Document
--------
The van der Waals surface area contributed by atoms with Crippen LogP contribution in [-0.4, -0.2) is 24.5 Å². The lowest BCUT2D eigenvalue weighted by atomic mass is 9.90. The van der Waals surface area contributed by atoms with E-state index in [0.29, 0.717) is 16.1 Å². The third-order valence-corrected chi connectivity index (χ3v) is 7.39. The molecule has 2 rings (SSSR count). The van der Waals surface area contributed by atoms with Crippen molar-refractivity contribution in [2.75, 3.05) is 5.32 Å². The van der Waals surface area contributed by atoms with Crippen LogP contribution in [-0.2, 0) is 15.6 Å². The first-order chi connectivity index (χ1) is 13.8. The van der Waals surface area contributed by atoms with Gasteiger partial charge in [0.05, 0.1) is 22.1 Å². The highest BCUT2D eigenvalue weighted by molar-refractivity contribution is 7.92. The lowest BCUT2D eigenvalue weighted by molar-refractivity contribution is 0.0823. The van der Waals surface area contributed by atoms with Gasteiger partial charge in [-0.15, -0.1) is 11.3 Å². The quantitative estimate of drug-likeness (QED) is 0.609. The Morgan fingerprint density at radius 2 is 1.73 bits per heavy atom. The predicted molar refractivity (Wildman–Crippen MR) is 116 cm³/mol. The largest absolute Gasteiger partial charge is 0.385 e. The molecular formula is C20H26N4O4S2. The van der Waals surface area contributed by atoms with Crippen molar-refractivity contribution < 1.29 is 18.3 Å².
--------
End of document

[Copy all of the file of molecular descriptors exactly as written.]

The van der Waals surface area contributed by atoms with Crippen LogP contribution in [-0.4, -0.2) is 24.5 Å². The lowest BCUT2D eigenvalue weighted by atomic mass is 9.90. The van der Waals surface area contributed by atoms with E-state index in [0.29, 0.717) is 16.1 Å². The third-order valence-corrected chi connectivity index (χ3v) is 7.39. The molecule has 2 rings (SSSR count). The van der Waals surface area contributed by atoms with Crippen molar-refractivity contribution in [2.75, 3.05) is 5.32 Å². The van der Waals surface area contributed by atoms with Crippen LogP contribution in [-0.2, 0) is 15.6 Å². The first-order chi connectivity index (χ1) is 13.8. The van der Waals surface area contributed by atoms with Gasteiger partial charge in [0.05, 0.1) is 22.1 Å². The highest BCUT2D eigenvalue weighted by molar-refractivity contribution is 7.92. The lowest BCUT2D eigenvalue weighted by molar-refractivity contribution is 0.0823. The van der Waals surface area contributed by atoms with Gasteiger partial charge in [-0.15, -0.1) is 11.3 Å². The quantitative estimate of drug-likeness (QED) is 0.609. The Morgan fingerprint density at radius 2 is 1.73 bits per heavy atom. The predicted molar refractivity (Wildman–Crippen MR) is 116 cm³/mol. The largest absolute Gasteiger partial charge is 0.385 e. The molecular formula is C20H26N4O4S2. The van der Waals surface area contributed by atoms with Crippen molar-refractivity contribution < 1.29 is 18.3 Å².